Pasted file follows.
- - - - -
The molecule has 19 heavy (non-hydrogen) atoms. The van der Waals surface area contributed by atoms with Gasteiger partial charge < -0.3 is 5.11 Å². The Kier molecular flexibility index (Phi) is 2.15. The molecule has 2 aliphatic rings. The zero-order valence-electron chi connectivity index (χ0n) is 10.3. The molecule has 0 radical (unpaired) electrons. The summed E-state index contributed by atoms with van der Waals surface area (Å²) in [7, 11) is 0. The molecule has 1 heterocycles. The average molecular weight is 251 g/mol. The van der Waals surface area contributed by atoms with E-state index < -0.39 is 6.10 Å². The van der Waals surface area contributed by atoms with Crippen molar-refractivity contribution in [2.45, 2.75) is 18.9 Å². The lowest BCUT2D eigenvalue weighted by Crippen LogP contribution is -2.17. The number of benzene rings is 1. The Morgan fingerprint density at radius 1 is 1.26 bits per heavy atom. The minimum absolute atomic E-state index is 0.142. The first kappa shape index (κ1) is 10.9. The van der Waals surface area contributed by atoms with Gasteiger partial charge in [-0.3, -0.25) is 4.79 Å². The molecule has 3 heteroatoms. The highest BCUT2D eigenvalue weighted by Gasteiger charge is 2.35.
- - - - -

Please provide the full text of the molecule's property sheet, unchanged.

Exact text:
The molecule has 19 heavy (non-hydrogen) atoms. The van der Waals surface area contributed by atoms with Gasteiger partial charge < -0.3 is 5.11 Å². The Kier molecular flexibility index (Phi) is 2.15. The molecule has 2 aliphatic rings. The zero-order valence-electron chi connectivity index (χ0n) is 10.3. The molecule has 0 radical (unpaired) electrons. The summed E-state index contributed by atoms with van der Waals surface area (Å²) in [7, 11) is 0. The molecule has 1 heterocycles. The average molecular weight is 251 g/mol. The van der Waals surface area contributed by atoms with E-state index < -0.39 is 6.10 Å². The van der Waals surface area contributed by atoms with Crippen molar-refractivity contribution in [2.45, 2.75) is 18.9 Å². The lowest BCUT2D eigenvalue weighted by Crippen LogP contribution is -2.17. The number of benzene rings is 1. The Morgan fingerprint density at radius 1 is 1.26 bits per heavy atom. The minimum absolute atomic E-state index is 0.142. The first kappa shape index (κ1) is 10.9. The van der Waals surface area contributed by atoms with Gasteiger partial charge in [-0.3, -0.25) is 4.79 Å². The molecule has 3 heteroatoms. The highest BCUT2D eigenvalue weighted by Gasteiger charge is 2.35.